Jason Grill: Come on, Congress — Sports Gambling, Not Bounties

Politics and sports are two things that incite strong emotions in nearly every individual in this country, but they should very rarely converge. Last week the Senate Judiciary Committee announced there would be an upcoming hearing about bounties in professional football and other major sports as a result of recent allegations that the New Orleans Saints employed a system in which players would receive extra cash for hits that hurt high-profile opponents.

Are they serious? Well, yes they are. Sen. Dick Durbin (D-IL) wants to examine whether a federal law should make bounty systems a crime. This week reports have surfaced that the IRS is now poking around and monitoring the situation about the payments that were made to players. The dominos are beginning to fall and political grandstanding has already begun. I am not a pollster, but if I had to guess I would assume more Americans are concerned with their pocket books and the economy right now than on professional sports bounty programs. Shockingly, I know I am going out on a limb here. Seriously though, Congress should only involve itself in sports-related matters on very rare occasions. One of those is sports gambling.

The Final Four [took place] in New Orleans with four historically good programs. More than six million people filled out NCAA tournament brackets on ESPN.com alone. Last month the Super Bowl game garnered the prize as the highest-rated television show in United States history with an estimated 111 million people watching.

Reports have shown that nearly half of all American adults make some sort of wager on the Super Bowl. The time has come for Congress to open its eyes when it comes to sports gambling.

As a member of the Missouri House of Representatives, I sponsored a resolution calling on Congress to repeal the Federal Professional And Amateur Sports Promotion Act of 1992 (PASPA). The 1992 law prohibited all but four states from offering sports gambling. The four states exempted from this act were Delaware, Montana, Nevada and Oregon. Can you say unfair? Missouri currently allows 12 gambling casinos in the state. They should have the option to put a sportsbook in each one of them. The federal law is outdated and is truly discriminatory towards 46 other states. These states should have the option to share in the major economic and revenue benefits that sports betting can provide.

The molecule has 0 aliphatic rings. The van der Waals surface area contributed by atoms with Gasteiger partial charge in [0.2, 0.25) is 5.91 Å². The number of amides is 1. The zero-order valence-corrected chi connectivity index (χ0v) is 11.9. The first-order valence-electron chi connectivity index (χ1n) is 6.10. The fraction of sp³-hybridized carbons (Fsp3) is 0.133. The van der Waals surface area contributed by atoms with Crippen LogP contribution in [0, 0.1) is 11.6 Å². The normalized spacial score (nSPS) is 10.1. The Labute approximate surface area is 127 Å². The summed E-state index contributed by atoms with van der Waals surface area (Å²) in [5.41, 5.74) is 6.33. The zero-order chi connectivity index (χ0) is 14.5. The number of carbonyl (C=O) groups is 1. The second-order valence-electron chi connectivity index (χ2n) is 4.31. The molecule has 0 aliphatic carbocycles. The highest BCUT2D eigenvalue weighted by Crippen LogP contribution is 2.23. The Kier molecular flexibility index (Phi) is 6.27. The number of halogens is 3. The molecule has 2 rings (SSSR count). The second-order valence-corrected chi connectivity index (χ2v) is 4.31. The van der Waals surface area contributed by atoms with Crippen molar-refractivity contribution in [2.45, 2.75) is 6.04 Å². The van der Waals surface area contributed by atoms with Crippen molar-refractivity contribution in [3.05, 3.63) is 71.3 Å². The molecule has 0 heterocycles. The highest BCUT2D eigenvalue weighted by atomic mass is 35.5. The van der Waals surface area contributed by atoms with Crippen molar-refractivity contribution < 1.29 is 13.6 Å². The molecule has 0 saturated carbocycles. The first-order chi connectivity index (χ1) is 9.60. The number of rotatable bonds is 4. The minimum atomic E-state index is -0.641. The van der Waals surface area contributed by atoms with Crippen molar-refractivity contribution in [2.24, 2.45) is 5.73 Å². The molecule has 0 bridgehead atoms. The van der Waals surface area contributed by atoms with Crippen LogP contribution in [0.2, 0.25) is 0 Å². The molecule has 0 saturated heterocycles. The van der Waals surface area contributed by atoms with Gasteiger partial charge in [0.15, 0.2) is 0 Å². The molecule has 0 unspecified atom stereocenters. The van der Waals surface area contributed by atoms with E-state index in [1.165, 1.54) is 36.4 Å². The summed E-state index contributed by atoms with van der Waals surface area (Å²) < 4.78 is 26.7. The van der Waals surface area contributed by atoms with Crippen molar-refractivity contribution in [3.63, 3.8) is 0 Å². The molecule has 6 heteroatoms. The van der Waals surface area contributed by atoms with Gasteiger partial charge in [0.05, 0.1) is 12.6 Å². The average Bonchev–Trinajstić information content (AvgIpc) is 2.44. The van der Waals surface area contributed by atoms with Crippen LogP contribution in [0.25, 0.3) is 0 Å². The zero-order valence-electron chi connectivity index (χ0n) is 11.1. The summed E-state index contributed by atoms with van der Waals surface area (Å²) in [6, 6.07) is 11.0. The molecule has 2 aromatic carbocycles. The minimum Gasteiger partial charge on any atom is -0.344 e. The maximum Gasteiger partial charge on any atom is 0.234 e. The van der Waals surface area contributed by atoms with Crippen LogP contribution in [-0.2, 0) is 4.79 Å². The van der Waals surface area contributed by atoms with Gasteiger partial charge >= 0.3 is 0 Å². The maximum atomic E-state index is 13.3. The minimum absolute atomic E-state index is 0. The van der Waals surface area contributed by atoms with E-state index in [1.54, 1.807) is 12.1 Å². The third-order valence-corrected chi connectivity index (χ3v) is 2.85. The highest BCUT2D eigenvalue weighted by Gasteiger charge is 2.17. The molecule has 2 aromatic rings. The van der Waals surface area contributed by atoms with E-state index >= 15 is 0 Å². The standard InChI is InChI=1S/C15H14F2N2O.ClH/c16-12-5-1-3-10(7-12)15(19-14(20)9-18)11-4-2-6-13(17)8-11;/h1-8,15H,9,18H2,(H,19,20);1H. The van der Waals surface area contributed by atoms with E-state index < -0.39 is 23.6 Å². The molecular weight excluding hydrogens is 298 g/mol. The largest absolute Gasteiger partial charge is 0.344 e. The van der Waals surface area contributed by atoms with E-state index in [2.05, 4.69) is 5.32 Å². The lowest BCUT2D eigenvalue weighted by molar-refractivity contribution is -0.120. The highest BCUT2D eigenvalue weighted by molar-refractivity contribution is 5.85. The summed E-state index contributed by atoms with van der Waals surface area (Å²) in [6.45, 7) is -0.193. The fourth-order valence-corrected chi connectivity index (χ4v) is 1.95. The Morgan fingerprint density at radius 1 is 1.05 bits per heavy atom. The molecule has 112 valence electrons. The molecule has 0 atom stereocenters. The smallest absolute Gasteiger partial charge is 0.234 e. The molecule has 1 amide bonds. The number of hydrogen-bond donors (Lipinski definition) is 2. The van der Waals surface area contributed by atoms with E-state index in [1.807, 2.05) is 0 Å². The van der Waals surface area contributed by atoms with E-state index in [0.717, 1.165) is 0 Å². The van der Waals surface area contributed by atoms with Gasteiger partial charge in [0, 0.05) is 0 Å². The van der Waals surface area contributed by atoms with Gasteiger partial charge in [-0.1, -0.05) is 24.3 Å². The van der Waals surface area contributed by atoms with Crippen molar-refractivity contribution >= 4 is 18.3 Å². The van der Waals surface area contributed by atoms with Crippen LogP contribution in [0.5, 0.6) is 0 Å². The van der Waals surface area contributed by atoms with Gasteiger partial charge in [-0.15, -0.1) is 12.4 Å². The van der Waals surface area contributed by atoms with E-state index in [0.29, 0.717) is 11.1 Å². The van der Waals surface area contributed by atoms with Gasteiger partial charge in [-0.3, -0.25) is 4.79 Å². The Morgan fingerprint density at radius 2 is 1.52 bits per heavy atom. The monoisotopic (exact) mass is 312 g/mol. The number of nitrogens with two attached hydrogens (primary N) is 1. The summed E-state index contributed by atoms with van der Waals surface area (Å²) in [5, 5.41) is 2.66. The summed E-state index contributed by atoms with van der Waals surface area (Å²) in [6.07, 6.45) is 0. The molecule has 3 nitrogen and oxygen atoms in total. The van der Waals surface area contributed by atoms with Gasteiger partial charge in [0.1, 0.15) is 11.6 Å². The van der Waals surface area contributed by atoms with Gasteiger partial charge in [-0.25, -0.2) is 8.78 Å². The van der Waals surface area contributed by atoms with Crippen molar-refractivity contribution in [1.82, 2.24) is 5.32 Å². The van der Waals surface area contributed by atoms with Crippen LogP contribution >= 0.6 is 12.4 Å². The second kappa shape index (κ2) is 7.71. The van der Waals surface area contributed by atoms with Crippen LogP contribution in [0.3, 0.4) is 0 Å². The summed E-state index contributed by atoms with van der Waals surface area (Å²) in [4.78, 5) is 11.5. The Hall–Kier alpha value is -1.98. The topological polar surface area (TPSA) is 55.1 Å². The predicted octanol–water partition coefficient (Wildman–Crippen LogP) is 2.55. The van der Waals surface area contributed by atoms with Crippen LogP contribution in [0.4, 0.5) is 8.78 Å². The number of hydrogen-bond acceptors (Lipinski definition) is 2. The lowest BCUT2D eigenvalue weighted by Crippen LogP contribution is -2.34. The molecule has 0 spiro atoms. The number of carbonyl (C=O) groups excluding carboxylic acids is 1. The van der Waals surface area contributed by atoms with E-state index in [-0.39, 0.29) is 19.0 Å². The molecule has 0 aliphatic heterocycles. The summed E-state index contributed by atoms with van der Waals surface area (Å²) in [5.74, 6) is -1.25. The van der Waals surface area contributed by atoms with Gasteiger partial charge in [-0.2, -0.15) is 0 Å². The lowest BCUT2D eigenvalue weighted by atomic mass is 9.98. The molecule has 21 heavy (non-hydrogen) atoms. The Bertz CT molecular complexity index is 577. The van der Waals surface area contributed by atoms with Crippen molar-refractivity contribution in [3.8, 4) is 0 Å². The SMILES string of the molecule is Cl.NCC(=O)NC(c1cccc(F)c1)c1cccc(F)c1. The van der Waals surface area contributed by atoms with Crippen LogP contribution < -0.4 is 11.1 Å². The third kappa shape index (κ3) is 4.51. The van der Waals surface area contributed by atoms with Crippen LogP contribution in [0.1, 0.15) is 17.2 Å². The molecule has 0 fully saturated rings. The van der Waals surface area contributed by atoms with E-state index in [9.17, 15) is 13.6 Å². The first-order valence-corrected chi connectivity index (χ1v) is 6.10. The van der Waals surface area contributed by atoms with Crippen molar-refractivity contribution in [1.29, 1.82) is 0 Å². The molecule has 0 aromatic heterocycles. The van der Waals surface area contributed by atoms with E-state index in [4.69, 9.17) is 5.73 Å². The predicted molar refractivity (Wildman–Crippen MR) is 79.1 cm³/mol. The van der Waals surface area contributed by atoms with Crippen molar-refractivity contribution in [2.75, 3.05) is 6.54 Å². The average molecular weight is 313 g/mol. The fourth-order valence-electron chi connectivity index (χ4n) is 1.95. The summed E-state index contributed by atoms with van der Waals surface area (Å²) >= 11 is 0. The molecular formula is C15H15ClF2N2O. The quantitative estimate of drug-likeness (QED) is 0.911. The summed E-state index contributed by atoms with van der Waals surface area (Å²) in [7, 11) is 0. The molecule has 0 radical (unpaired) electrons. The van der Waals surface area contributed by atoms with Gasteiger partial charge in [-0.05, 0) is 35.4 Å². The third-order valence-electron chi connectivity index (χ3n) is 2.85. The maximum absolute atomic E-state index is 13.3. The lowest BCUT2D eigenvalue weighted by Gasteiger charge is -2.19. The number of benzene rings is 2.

Since 2006, nearly $620 million has been legally wagered in Nevada sportsbooks on the Super Bowl, andin 2012 nearly $94 million was legally wagered on the Patriots v. Giants game. It is estimated that nearly$75 million will be legally wagered in Las Vegas on March Madness this year. Overall, legal sports wagering in Nevada represents less than 1 percent of all sports betting nationwide. Most importantly, the National Gabling Impact Study Commission (NGISC) estimates that illegal wagers are as much as $380 billion annually. Of the total amount bet on the Super Bowl in 2010, only about 1.5 percent is wagered legally. Lastly, the FBI estimates that more than $2.5 billion is illegally wagered annually on March Madness, but Nevada sportsbook operators estimate less than 4 percent of illegal betting on March Madness is wagered legally on the tournament in their state.

Hello, Congress! Sports gambling and wagering is widespread and commonplace in our country and it’s being done illegally every minute. Allowing states around the country to make the decision on sports gambling in their state is the right thing to do. Following Nevada’s lead across the country in a legal, regulated and taxed way would lead to millions of new revenue, hundreds of new jobs, increased economic development, thousands of tourists from across the land, and cut down on all the illegal offshore and internet sports gambling.

States throughout this country are dealing with budget problems and cuts to vital services and education. Instead of bickering and political pandering about professional sports bounty programs, Congress should do the right thing and repeal PASPA and allow states to have the option to legalize sports gambling.

Sports and politics will always make strange bedfellows, but make more sense as a couple when they involve the economy. This is the only sports related issue Congress should be talking about right now.

(Cross-posted, with permission of the author, from The Huffington Post)


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